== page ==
Nov 27: Thanksgiving holiday; no ecospiritual practice meeting.
Bia Labate sent this along, asking if friends would post it to their blogs. I’m doing so! Anyone who’s involved in this kind of research, I know they’d love to have more people show up. I’d go if I could, but I’m unfortunately too busy that week.
Phillipe Lucas, Research Affiliate at the Center for Addictions Research of British Colombia, Brian Anderson, MD Candidate at the Stanford University School of Medicine, and Bia Labate, Research Associate at the Institute of Medical Psychology, Heidelberg University, have the privilege to organize a meeting and dialogue of international ayahuasca researchers as a adjunct to the upcoming MAPS conference in Oakland (http://www.maps.org/conference/25/). The meeting will take place at the conference site (Oakland Marriott City Center) on Sunday, Dec. 11th, 2:30-4:30, and is free but will be exclusive to ayahuasca academics. Participants will be invited to share current projects, successes, and challenges, and to discuss the present and the future of the international ayahuasca research. To sign up for this Ayahuasca Researcher Dialogue, please email Phillipe (email@example.com) to express your interest.
What I’m posting below isn’t an academic argument. It’s not well defended, and maybe not even well thought out. And I know it needs more thorough consideration, and critique. But it struck me as worth putting down in text.
If we want a new world, we must think a new way.
A category of thought that is Green from its very beginning, its foundation.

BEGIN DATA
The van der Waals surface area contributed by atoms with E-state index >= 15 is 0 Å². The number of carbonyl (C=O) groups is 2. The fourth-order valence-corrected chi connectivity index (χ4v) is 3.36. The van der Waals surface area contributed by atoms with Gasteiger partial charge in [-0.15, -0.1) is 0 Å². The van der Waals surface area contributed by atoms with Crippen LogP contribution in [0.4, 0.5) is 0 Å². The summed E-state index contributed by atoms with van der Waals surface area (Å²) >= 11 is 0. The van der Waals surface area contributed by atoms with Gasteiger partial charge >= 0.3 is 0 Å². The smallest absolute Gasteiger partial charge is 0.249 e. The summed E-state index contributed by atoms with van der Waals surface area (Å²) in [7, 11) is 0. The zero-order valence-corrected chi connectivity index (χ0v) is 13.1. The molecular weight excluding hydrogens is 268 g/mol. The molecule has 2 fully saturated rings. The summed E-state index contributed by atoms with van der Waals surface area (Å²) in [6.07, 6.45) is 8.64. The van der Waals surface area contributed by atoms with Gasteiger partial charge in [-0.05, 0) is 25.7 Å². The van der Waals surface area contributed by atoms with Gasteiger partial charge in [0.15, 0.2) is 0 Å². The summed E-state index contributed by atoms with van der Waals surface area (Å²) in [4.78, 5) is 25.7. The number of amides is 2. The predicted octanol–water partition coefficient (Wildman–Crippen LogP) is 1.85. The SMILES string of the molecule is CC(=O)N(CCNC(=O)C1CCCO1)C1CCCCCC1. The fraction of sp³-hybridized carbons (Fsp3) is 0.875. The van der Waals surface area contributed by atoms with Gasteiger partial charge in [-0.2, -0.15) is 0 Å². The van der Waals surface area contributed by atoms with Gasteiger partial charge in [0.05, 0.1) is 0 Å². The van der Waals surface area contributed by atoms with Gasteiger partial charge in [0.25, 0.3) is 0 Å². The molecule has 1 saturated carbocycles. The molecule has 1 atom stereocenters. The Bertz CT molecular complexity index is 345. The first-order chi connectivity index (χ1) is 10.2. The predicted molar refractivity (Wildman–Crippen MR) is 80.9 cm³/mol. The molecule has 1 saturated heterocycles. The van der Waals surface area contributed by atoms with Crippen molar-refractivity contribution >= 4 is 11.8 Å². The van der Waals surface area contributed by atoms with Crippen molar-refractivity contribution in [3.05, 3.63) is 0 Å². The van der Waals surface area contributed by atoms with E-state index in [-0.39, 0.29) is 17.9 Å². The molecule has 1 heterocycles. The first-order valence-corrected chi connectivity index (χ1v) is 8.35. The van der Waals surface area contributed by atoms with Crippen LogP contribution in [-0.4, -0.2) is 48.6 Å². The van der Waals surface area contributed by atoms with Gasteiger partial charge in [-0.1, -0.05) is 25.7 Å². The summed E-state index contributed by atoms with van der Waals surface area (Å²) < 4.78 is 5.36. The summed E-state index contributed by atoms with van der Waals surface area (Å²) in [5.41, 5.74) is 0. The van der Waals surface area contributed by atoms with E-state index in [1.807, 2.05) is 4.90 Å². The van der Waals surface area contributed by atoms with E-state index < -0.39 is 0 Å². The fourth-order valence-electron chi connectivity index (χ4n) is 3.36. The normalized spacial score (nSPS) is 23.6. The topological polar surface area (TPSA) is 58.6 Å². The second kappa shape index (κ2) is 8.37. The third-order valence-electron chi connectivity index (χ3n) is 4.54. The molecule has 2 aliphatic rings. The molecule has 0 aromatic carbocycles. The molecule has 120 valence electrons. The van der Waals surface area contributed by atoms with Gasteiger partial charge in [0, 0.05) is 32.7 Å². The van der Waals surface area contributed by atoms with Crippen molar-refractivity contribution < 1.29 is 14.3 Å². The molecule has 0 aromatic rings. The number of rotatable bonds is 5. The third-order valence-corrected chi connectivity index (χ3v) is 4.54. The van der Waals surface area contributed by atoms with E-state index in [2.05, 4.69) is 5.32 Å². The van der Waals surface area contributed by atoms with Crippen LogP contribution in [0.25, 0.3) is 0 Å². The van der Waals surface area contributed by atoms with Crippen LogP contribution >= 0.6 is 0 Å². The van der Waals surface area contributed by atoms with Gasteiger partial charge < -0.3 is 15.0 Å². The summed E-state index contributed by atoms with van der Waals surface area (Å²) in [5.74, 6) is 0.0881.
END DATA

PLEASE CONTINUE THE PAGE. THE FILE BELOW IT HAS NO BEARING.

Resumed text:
To recognize the whole of the world as alive.
Systems are alive.
Social systems. Ecosystems. The motions of the planets. The little pressures of bureaucracy, in the politics of workday life. The wind as it makes leaves dance, of vines climbing up over powerlines. The group dynamics of dogs, cats, roaming the neighborhoods. Of flocks of birds, and schools of fish. The cityscape of streets and roads and paths. The flow of traffic. Economic systems of trade and exchange. The lightspeed flow of information. The dialogues of art, with art. The shape of the motion of tiny, virtually massless particles, with nothing more than a miniscule negative charge. The organization of ideas, of histories of thought. The shape of history itself. The shapes of it, as it changes, and is changed behind us.
Everything is alive. The patterns themselves are alive, that we trace out their forms recognizes that they are identifiable phenomena, but we forget that they are in motion. What we describe moves, it changes. And in so living, adapting, becoming, it thinks. It is minded. It has a telos of its own, an entelechy that shapes. And all of these systems, moving of their own, are that which comprise other systems, even greater. The motion is the boundedness, but is not a fundamental division between, but rather describes only unique patterns and outlines, as water in a current is not divisible from other water, but takes on shapes of intensities and momentums. These systems overlap and interplay, the self-same components in different phases of motion and movement at one and the same time, influenced and informed by so many all at once. All alive. All thinking, intending.
This is why the study of Religion is important. The study of Religion has the potential to be the new ground for a radical re-understanding of the world. To know these systems as alive means that the study of relationships will be vital.
The practice of religion must come to be understood as the human, both social and individual, reaching beyond, within, and amongst itself to know the minds, bodies, selves, and beings of that which is not, or is only sometimes, human – and even composed of the human – where there is that which is not like the human, but all the same a person possessed of its own rights, its own agency. The study of Religion has the potential to be at the forefront of this radical change in thinking. Religion as understood new and wholly different than it has been before.